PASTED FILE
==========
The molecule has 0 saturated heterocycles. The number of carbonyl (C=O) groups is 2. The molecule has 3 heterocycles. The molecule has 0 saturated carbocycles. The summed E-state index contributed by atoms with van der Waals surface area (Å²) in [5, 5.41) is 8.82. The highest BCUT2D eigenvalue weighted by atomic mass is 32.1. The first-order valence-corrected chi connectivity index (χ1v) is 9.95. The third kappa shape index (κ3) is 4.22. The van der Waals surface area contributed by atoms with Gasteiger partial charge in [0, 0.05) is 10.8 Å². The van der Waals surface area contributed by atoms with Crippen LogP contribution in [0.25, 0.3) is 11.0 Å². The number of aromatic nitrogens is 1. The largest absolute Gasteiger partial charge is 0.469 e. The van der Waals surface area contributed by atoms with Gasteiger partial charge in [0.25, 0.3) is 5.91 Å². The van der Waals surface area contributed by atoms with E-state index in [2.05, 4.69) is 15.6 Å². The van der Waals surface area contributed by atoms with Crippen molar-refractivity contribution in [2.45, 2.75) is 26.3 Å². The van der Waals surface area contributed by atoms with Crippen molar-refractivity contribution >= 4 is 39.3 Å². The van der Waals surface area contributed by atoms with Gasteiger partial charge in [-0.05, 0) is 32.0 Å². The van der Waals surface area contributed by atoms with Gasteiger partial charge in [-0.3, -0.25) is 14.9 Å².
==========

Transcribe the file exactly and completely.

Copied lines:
The molecule has 0 saturated heterocycles. The number of carbonyl (C=O) groups is 2. The molecule has 3 heterocycles. The molecule has 0 saturated carbocycles. The summed E-state index contributed by atoms with van der Waals surface area (Å²) in [5, 5.41) is 8.82. The highest BCUT2D eigenvalue weighted by atomic mass is 32.1. The first-order valence-corrected chi connectivity index (χ1v) is 9.95. The third kappa shape index (κ3) is 4.22. The van der Waals surface area contributed by atoms with Gasteiger partial charge in [0, 0.05) is 10.8 Å². The van der Waals surface area contributed by atoms with Crippen LogP contribution in [0.25, 0.3) is 11.0 Å². The number of aromatic nitrogens is 1. The largest absolute Gasteiger partial charge is 0.469 e. The van der Waals surface area contributed by atoms with Gasteiger partial charge in [0.25, 0.3) is 5.91 Å². The van der Waals surface area contributed by atoms with E-state index in [2.05, 4.69) is 15.6 Å². The van der Waals surface area contributed by atoms with Crippen molar-refractivity contribution in [2.45, 2.75) is 26.3 Å². The van der Waals surface area contributed by atoms with Crippen molar-refractivity contribution >= 4 is 39.3 Å². The van der Waals surface area contributed by atoms with Gasteiger partial charge in [-0.05, 0) is 32.0 Å². The van der Waals surface area contributed by atoms with Gasteiger partial charge in [-0.3, -0.25) is 14.9 Å².